Hadiya Roderique tells an audience of international lawyers that when workplaces lack diversity, everyone loses // The Circuit

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“Working with people who are different from you can challenge your brain to overcome its stale ways of thinking”

By Hamzia Bawa-Zeba

On Monday June 11th, 2018

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What: Osgoode’s Internationally Trained Lawyers Day
Where: Osgoode Hall Law School, York University
When: Thursday, May 31, 2018


“No research shows that adding women or minorities or people from different backgrounds leads to worse performance,” said Hadiya Roderique, in her keynote address at Osgoode’s Internationally Trained Lawyers Day. “So why do we have to prove that it leads to better performance?”

The audience of international lawyers had spent the day attending networking and career sessions. And, as they build their careers in Canada, they will spend years making the case that the diversity they bring to the profession is valuable. So Roderique took the time to spell out the latest research on the subject.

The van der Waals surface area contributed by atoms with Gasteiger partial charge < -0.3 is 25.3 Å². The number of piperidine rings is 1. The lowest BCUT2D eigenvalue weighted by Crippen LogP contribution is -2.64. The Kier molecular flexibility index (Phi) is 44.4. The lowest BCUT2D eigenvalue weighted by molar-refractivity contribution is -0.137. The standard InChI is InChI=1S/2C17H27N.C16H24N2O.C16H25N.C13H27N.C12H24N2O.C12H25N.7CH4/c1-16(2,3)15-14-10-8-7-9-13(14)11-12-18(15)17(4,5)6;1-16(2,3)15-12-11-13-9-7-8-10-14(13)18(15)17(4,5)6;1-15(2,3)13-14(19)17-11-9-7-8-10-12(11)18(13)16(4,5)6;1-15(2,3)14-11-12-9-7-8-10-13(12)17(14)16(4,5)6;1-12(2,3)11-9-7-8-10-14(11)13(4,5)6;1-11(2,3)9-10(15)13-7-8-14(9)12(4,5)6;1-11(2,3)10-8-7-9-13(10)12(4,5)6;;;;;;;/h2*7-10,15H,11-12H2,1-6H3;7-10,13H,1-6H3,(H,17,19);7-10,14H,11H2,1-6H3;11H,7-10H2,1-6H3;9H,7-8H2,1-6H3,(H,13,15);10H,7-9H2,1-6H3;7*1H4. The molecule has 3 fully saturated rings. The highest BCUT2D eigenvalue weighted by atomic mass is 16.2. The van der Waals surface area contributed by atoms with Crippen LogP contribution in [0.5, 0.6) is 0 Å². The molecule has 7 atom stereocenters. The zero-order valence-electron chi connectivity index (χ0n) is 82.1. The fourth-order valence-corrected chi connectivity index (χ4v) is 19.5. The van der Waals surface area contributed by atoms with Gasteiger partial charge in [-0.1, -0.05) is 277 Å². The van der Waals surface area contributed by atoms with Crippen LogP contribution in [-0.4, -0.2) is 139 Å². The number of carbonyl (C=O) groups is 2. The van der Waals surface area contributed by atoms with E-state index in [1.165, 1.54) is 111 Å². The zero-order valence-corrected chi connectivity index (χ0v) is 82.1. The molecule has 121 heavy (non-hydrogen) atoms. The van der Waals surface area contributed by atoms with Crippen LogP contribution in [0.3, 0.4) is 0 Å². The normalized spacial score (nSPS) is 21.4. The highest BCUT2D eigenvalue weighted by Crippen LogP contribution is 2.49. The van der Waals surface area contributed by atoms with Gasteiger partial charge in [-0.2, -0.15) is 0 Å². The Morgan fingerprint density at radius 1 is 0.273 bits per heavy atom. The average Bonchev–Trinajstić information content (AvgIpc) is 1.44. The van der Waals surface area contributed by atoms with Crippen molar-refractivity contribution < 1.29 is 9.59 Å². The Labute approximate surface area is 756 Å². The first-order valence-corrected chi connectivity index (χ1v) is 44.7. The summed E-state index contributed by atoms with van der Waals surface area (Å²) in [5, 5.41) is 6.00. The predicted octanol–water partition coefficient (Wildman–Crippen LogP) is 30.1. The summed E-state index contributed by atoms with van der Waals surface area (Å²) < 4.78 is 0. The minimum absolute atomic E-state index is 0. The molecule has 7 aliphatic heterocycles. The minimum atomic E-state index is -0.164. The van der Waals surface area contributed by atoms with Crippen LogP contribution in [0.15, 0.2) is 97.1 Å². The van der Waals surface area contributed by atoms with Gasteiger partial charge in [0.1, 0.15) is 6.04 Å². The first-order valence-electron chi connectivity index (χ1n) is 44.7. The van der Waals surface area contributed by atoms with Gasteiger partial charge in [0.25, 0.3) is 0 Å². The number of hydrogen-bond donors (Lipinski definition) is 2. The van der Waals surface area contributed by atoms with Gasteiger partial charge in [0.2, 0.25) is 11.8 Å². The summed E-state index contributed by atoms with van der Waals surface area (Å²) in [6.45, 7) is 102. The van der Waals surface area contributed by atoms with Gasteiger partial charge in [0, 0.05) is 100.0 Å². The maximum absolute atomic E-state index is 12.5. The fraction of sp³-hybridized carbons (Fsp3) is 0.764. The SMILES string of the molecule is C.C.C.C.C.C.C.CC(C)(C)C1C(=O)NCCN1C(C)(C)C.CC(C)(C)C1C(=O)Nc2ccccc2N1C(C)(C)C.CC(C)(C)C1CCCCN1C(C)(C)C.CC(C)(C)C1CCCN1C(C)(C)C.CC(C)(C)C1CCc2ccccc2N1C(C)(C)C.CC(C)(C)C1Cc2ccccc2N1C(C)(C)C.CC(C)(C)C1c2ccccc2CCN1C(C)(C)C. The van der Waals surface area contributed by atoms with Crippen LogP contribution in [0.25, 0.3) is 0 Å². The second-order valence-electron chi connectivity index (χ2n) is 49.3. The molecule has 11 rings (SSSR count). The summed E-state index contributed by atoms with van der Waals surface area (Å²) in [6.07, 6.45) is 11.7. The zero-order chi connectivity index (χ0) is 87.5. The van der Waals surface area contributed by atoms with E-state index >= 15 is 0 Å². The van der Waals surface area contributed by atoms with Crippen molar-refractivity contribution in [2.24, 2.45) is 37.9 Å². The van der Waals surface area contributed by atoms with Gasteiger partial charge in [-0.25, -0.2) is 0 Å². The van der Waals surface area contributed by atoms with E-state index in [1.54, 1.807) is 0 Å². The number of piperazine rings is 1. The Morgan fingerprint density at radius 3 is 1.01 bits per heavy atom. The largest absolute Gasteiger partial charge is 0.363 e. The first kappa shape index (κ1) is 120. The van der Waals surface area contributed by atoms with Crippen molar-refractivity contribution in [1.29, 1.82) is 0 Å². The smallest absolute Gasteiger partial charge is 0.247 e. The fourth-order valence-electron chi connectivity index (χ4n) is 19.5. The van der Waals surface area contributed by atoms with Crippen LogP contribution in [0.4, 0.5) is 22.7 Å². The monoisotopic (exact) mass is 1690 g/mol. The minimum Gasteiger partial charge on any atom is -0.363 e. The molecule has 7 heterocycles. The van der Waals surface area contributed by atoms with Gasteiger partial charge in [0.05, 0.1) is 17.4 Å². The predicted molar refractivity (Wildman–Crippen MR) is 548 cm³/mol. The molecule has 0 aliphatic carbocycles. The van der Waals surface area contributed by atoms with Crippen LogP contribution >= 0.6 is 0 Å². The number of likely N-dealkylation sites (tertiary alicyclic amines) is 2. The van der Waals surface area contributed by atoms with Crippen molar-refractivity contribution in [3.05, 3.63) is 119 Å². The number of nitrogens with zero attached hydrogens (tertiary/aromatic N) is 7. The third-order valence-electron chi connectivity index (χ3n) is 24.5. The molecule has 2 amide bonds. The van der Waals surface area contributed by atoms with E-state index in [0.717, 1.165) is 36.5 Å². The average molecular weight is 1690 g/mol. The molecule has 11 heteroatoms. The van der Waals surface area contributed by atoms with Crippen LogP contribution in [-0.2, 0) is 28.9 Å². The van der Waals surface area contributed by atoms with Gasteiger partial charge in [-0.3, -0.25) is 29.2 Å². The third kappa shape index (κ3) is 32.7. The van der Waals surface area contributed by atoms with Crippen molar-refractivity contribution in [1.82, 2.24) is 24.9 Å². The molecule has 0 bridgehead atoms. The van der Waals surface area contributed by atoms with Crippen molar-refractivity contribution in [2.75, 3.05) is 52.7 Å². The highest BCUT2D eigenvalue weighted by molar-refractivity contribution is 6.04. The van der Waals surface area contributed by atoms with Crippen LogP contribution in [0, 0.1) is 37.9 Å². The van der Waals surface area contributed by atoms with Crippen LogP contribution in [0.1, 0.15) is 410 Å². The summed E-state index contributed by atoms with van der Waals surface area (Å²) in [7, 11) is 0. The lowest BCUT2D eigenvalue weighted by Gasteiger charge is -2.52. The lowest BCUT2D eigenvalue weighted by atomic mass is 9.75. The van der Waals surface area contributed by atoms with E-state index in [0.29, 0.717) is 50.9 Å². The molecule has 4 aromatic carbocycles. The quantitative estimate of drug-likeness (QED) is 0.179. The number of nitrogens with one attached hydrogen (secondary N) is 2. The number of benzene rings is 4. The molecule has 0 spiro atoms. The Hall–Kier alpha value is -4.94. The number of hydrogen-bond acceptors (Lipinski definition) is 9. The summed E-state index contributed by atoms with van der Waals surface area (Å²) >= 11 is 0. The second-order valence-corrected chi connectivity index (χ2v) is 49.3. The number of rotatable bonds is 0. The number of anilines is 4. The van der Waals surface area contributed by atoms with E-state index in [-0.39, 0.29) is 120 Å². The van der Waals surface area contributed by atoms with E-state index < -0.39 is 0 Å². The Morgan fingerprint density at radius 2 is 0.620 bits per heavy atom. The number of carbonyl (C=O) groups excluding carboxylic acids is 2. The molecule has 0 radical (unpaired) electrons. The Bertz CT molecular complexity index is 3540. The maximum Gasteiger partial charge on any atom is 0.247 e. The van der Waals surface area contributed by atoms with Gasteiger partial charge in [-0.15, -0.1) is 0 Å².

“Working with people who are different from you can challenge your brain to overcome its stale ways of thinking and sharpen its performance,” said Roderique, a PhD candidate who also wrote the widely shared Globe and Mail essay “Black on Bay Street.”

At one point, she told the story of her father: a Caribbean immigrant with degrees in physics, chemistry and engineering. Before moving to Canada, he worked as a high-school teacher. But he’s spent the last three decades driving a taxi. “He’s one of the most gifted teachers that I’ve ever met in my entire life,” said Roderique. “His talent has been wasted for 30 years because of bias. And it’s not only a loss for my father, but also a loss for Canada.”


To find out more about Osgoode Professional Development, visit the OPD website.


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